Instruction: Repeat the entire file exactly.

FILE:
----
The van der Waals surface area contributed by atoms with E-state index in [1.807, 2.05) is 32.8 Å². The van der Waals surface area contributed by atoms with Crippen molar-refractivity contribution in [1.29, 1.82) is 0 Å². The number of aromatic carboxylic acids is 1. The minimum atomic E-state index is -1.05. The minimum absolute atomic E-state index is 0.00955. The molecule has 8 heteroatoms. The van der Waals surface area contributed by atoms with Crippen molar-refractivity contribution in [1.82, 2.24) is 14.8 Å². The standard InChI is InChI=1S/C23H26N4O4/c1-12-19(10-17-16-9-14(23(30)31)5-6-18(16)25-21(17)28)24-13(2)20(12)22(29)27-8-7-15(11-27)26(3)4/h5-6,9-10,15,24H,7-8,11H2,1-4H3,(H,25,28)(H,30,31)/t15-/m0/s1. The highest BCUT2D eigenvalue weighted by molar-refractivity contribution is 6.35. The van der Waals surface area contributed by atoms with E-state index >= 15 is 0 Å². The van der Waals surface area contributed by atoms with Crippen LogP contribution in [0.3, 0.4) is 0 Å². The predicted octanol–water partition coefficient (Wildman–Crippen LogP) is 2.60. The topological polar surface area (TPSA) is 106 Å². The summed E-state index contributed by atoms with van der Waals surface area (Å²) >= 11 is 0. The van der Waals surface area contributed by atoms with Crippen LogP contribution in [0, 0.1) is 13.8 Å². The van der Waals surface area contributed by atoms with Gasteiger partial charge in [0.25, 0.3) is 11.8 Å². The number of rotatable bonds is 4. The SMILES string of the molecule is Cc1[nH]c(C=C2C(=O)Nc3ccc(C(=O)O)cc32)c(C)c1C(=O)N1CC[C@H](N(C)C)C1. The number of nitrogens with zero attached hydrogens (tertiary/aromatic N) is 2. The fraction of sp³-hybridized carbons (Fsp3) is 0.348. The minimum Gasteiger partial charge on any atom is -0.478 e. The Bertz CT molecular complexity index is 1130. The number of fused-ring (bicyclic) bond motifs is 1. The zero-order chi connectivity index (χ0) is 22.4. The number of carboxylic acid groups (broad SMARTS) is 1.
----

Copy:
The van der Waals surface area contributed by atoms with E-state index in [1.807, 2.05) is 32.8 Å². The van der Waals surface area contributed by atoms with Crippen molar-refractivity contribution in [1.29, 1.82) is 0 Å². The number of aromatic carboxylic acids is 1. The minimum atomic E-state index is -1.05. The minimum absolute atomic E-state index is 0.00955. The molecule has 8 heteroatoms. The van der Waals surface area contributed by atoms with Crippen molar-refractivity contribution in [1.82, 2.24) is 14.8 Å². The standard InChI is InChI=1S/C23H26N4O4/c1-12-19(10-17-16-9-14(23(30)31)5-6-18(16)25-21(17)28)24-13(2)20(12)22(29)27-8-7-15(11-27)26(3)4/h5-6,9-10,15,24H,7-8,11H2,1-4H3,(H,25,28)(H,30,31)/t15-/m0/s1. The highest BCUT2D eigenvalue weighted by molar-refractivity contribution is 6.35. The van der Waals surface area contributed by atoms with E-state index >= 15 is 0 Å². The van der Waals surface area contributed by atoms with Crippen LogP contribution in [0.3, 0.4) is 0 Å². The predicted octanol–water partition coefficient (Wildman–Crippen LogP) is 2.60. The topological polar surface area (TPSA) is 106 Å². The summed E-state index contributed by atoms with van der Waals surface area (Å²) >= 11 is 0. The van der Waals surface area contributed by atoms with Crippen LogP contribution in [0, 0.1) is 13.8 Å². The van der Waals surface area contributed by atoms with Gasteiger partial charge in [0.25, 0.3) is 11.8 Å². The number of rotatable bonds is 4. The SMILES string of the molecule is Cc1[nH]c(C=C2C(=O)Nc3ccc(C(=O)O)cc32)c(C)c1C(=O)N1CC[C@H](N(C)C)C1. The number of nitrogens with zero attached hydrogens (tertiary/aromatic N) is 2. The fraction of sp³-hybridized carbons (Fsp3) is 0.348. The minimum Gasteiger partial charge on any atom is -0.478 e. The Bertz CT molecular complexity index is 1130. The number of fused-ring (bicyclic) bond motifs is 1. The zero-order chi connectivity index (χ0) is 22.4. The number of carboxylic acid groups (broad SMARTS) is 1.